Alphacoronaviruses (Alpha-CoV) are the first of the four genera (Alpha-, Beta-, Gamma-, and Delta-) of coronaviruses. It is in the subfamily Coronavirinae of the family Coronaviridae. Coronaviruses are enveloped, positive-sense, single-stranded RNA viruses that include both human and zoonotic species. Within this subfamily, viruses have spherical virions with club-shaped surface projections and a core shell. The name is from the Latin corona, meaning crown, which describes the appearance of the projections seen under electron microscopy that resemble a solar corona. This genus contains what were previously considered phylogroup 1 coronaviruses.[1]

Virus classification e
(unranked): Virus
Realm: Riboviria
Kingdom: Orthornavirae
Phylum: Pisuviricota
Class: Pisoniviricetes
Order: Nidovirales
Family: Coronaviridae
Subfamily: Orthocoronavirinae
Genus: Alphacoronavirus
Subgenera and species

Both the Alpha- and Betacoronavirus lineages descend from the bat gene pool.[2][3][4]


The virion is enveloped and spherical measuring 120–160 nm in diameter and a core shell of about 65 nm. Glycoproteins and trimers form large surface projections which create the appearance of solar corona from which it takes its name. The genome is positive-sense, single-stranded RNA with a length of 27 to 29 kilobases and a 3’-polyA tail. Two large, overlapping ORFs at the 5'-end of the genome encode the major non-structural proteins expressed as a fusion protein by ribosomal frameshift. These include regions with protease, helicase and RNA polymerase motifs. There are 7 other genes downstream which encode structural proteins. These are expressed from a 3'-coterminal nested set of subgenomic mRNAs.

Spike and receptorEdit

This genus, like other coronaviruses, has a spike protein with a type II fusion machine (S2) and a receptor-binding domain (S1). It assembles into a trimer. Unlike beta- and gammacoronaviruses, this protein is not cleaved into two halves.[5]

Both types of Alphacoronavirus 1, feline coronavirus (FCoV) and canine coronavirus (CCoV), are known to exist in two serotypes. Serotype II targets Aminopeptidase N, while the receptor for Serotype I is unknown. The difference is due to a different spike protein.[6] There is a common ancestor for FCoV and CCoV. This ancestor gradually evolved into FCoV I and CCoV I. An S protein from an unknown virus was recombined into the ancestor and gave rise to CCoV II. CCoV II once again recombined with FCoV to create FCoV II. CCoV II gradually evolved into TGEV. A spike deletion in TGEV creates PRCV. All these viruses are sorted into the subgenus Tegacovirus.[6]


See alsoEdit


  1. ^ Decaro, Nicola (2011). "Alphacoronavirus". The Springer Index of Viruses. pp. 371–383. doi:10.1007/978-0-387-95919-1_56. ISBN 978-0-387-95918-4.
  2. ^ Woo, P. C.; Wang, M.; Lau, S. K.; Xu, H.; Poon, R. W.; Guo, R.; Wong, B. H.; Gao, K.; Tsoi, H. W.; Huang, Y.; Li, K. S.; Lam, C. S.; Chan, K. H.; Zheng, B. J.; Yuen, K. Y. (2007). "Comparative analysis of twelve genomes of three novel group 2c and group 2d coronaviruses reveals unique group and subgroup features". Journal of Virology. 81 (4): 1574–85. doi:10.1128/JVI.02182-06. PMC 1797546. PMID 17121802.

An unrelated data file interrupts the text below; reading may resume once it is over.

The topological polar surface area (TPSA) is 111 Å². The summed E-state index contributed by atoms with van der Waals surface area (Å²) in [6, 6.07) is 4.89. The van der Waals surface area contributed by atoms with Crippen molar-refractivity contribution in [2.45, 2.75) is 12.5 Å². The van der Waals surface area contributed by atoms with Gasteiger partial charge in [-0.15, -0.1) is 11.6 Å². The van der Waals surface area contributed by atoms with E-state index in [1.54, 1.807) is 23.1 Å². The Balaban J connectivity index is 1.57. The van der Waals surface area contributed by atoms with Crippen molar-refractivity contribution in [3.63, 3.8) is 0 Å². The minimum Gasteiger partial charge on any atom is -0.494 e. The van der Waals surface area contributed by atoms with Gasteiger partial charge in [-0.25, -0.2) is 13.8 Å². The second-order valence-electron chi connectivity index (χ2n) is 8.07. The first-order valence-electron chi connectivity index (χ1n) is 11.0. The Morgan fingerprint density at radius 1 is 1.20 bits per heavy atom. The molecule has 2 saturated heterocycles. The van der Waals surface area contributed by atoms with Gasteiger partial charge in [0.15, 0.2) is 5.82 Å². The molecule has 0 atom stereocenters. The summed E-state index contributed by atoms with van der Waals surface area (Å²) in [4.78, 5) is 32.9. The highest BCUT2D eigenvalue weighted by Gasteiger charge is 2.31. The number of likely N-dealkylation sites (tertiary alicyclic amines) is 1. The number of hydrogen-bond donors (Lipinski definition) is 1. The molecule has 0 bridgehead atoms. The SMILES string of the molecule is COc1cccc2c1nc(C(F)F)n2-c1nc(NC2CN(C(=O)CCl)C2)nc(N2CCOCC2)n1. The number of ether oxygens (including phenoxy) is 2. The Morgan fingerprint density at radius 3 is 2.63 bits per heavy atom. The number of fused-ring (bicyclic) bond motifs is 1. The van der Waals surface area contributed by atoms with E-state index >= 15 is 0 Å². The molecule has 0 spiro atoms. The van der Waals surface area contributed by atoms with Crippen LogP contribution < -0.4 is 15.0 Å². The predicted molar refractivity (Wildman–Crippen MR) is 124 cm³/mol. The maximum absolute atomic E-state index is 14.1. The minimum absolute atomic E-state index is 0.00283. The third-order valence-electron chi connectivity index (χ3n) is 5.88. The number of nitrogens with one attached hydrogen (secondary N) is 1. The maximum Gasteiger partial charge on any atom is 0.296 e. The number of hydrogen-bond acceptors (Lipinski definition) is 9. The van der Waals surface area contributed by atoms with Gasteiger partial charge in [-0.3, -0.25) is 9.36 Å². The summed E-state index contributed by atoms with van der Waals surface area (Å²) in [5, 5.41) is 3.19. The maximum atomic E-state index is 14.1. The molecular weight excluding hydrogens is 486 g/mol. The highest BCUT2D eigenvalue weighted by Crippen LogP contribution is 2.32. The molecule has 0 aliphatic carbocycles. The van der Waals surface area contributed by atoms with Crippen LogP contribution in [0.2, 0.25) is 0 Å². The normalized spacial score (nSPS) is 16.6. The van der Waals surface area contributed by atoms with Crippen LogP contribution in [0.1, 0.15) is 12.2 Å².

3. ^ Lau, S. K.; Woo, P. C.; Yip, C. C.; Fan, R. Y.; Huang, Y.; Wang, M.; Guo, R.; Lam, C. S.; Tsang, A. K.; Lai, K. K.; Chan, K. H.; Che, X. Y.; Zheng, B. J.; Yuen, K. Y. (2012). "Isolation and characterization of a novel Betacoronavirus subgroup A coronavirus, rabbit coronavirus HKU14, from domestic rabbits". Journal of Virology. 86 (10): 5481–96. doi:10.1128/JVI.06927-11. PMC 3347282. PMID 22398294.
  4. ^ Lau, S. K.; Poon, R. W.; Wong, B. H.; Wang, M.; Huang, Y.; Xu, H.; Guo, R.; Li, K. S.; Gao, K.; Chan, K. H.; Zheng, B. J.; Woo, P. C.; Yuen, K. Y. (2010). "Coexistence of different genotypes in the same bat and serological characterization of Rousettus bat coronavirus HKU9 belonging to a novel Betacoronavirus subgroup". Journal of Virology. 84 (21): 11385–94. doi:10.1128/JVI.01121-10. PMC 2953156. PMID 20702646.
  5. ^ Wrapp, Daniel; McLellan, Jason S.; Gallagher, Tom (13 November 2019). "The 3.1-Angstrom Cryo-electron Microscopy Structure of the Porcine Epidemic Diarrhea Virus Spike Protein in the Prefusion Conformation". Journal of Virology. 93 (23): e00923-19. doi:10.1128/JVI.00923-19. PMC 6854500. PMID 31534041.
  6. ^ a b Jaimes, Javier A.; Millet, Jean K.; Stout, Alison E.; André, Nicole M.; Whittaker, Gary R. (10 January 2020). "A Tale of Two Viruses: The Distinct Spike Glycoproteins of Feline Coronaviruses". Viruses. 12 (1): 83. doi:10.3390/v12010083. PMC 7019228. PMID 31936749.
  7. ^ Decaro N (2011). Tidona C, Darai G (eds.). Alphacoronavirus. The Springer Index of Viruses. Springer. pp. 371–383. doi:10.1007/978-0-387-95919-1_56. ISBN 978-0-387-95919-1. PMC 7176201.
  8. ^ Cruz JL, Sola I, Becares M, Alberca B, Plana J, Enjuanes L, Zuñiga S (June 2011). "Coronavirus gene 7 counteracts host defenses and modulates virus virulence". PLoS Pathogens. 7 (6): e1002090. doi:10.1371/journal.ppat.1002090. PMC 3111541. PMID 21695242.
  9. ^ Cruz JL, Becares M, Sola I, Oliveros JC, Enjuanes L, Zúñiga S (September 2013). "Alphacoronavirus protein 7 modulates host innate immune response". Journal of Virology. 87 (17): 9754–67. doi:10.1128/JVI.01032-13. PMC 3754097. PMID 23824792.

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